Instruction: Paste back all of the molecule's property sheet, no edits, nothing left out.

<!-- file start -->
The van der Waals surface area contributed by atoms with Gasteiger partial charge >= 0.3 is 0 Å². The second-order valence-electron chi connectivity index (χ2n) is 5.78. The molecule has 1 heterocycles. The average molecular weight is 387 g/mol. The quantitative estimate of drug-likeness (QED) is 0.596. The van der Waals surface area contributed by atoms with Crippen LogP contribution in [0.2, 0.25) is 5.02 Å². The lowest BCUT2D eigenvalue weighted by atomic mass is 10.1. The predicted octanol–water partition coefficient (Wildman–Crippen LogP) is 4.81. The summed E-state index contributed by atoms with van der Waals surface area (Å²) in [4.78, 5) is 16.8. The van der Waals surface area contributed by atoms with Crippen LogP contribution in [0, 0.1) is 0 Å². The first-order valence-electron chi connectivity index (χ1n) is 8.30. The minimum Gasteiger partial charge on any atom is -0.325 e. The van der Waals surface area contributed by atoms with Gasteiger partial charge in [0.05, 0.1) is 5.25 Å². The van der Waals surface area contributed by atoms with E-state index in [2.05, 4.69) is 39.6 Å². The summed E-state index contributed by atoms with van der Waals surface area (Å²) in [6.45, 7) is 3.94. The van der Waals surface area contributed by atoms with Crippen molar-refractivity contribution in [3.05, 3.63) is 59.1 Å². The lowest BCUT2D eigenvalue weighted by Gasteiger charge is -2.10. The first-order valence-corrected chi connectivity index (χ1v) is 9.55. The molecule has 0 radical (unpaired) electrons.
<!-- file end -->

The van der Waals surface area contributed by atoms with Gasteiger partial charge >= 0.3 is 0 Å². The second-order valence-electron chi connectivity index (χ2n) is 5.78. The molecule has 1 heterocycles. The average molecular weight is 387 g/mol. The quantitative estimate of drug-likeness (QED) is 0.596. The van der Waals surface area contributed by atoms with Crippen LogP contribution in [0.2, 0.25) is 5.02 Å². The lowest BCUT2D eigenvalue weighted by atomic mass is 10.1. The predicted octanol–water partition coefficient (Wildman–Crippen LogP) is 4.81. The summed E-state index contributed by atoms with van der Waals surface area (Å²) in [4.78, 5) is 16.8. The van der Waals surface area contributed by atoms with Crippen LogP contribution in [0, 0.1) is 0 Å². The first-order valence-electron chi connectivity index (χ1n) is 8.30. The minimum Gasteiger partial charge on any atom is -0.325 e. The van der Waals surface area contributed by atoms with Gasteiger partial charge in [0.05, 0.1) is 5.25 Å². The van der Waals surface area contributed by atoms with E-state index in [2.05, 4.69) is 39.6 Å². The summed E-state index contributed by atoms with van der Waals surface area (Å²) in [6.45, 7) is 3.94. The van der Waals surface area contributed by atoms with Crippen molar-refractivity contribution in [3.05, 3.63) is 59.1 Å². The lowest BCUT2D eigenvalue weighted by Gasteiger charge is -2.10. The first-order valence-corrected chi connectivity index (χ1v) is 9.55. The molecule has 0 radical (unpaired) electrons.